The German Beekeepers Association (DIB), which represents almost 100,000 beekeepers, has called for a nationwide ban on GMO cultivation according to reports from the German NGO keine-gentechnik.de.
This call for a ban follows controversial legislation that has allowed EU member states to opt-out of GM cultivation even though it has been approved at the European Union level.
Though GM supporters have been angry about the new law, calling it ‘unfounded’ and stating that it ‘lacks scientific justification,’ many non-GMO supporters (including bee keepers) point to the dangers that have repeatedly come up regarding genetically modified foods. Not to mention the damage caused by herbicides and pesticides used to grow them and the decimation of pollinating (otherwise known as beneficial) insects.
At the behest of the DIB, beekeepers are hoping that the Agriculture Minister Christian Schmidt (CSU) will administer a nationwide ban. The Minister, thus far, has argued in favor of allowing each state individually decide if they will ban GMOs.
Since bees can fly up to eight kilometers to pollinate and search for food, this is likely an untenable compromise. The juxtaposition of nearby crops, even from one state to another would mean that while one has instituted a ban, a nearby state would still suffer from GM crop contamination.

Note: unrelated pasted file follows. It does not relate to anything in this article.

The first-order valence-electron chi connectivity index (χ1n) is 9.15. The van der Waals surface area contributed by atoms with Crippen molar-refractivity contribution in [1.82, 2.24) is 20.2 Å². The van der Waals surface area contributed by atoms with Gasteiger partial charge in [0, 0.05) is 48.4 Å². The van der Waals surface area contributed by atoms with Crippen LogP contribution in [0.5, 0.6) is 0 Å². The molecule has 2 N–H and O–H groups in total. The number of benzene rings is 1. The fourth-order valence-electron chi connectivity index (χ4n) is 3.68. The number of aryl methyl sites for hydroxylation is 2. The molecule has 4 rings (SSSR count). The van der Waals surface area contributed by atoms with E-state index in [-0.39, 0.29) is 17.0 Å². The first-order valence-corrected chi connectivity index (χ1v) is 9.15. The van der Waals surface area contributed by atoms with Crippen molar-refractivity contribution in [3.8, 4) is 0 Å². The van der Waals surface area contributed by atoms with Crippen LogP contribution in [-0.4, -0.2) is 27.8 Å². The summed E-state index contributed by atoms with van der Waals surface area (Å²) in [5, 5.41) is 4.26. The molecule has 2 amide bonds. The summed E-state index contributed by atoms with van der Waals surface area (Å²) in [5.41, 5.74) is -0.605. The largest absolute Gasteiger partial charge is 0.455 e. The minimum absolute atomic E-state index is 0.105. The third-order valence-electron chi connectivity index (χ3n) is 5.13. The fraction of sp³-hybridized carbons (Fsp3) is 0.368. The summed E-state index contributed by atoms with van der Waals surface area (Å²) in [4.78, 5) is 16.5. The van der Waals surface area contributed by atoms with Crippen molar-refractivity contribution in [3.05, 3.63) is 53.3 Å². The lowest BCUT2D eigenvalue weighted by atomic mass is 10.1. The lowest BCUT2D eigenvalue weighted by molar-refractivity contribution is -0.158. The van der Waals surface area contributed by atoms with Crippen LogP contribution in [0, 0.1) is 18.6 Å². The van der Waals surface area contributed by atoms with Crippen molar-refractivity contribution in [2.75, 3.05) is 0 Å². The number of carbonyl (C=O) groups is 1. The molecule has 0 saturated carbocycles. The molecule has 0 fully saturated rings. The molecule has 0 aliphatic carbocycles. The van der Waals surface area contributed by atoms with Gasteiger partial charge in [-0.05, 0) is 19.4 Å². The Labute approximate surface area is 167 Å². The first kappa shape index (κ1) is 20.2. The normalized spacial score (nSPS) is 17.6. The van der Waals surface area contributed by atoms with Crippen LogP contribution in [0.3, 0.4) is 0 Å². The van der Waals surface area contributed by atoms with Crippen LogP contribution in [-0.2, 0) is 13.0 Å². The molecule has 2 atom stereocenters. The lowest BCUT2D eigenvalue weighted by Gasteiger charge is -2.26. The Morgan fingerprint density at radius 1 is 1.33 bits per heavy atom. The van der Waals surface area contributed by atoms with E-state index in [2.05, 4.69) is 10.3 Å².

What’s more, the exposure of bees to biotech chemicals like glyphosate which has been declared carcinogenic by the World Health Organization’s IARC.
The beekeepers state that this would be “environmentally and agriculturally unacceptable.”
The DIB stated:
“Bees know no borders.”
The demand for a nationwide ban on GMOs will likely be tough to uphold, according to some. Dr H.-Christoph von Heydebrand, the German Federal Ministry of Food and Agriculture, states that nationwide bans would be much harder to justify legally than regional or local bans.
Matthew Moore, a lawyer from the EU Council, agreed that it would be more possible under the law to defend national measures that “do not extend to the whole territory.”
This article originally appeared at Natural Society.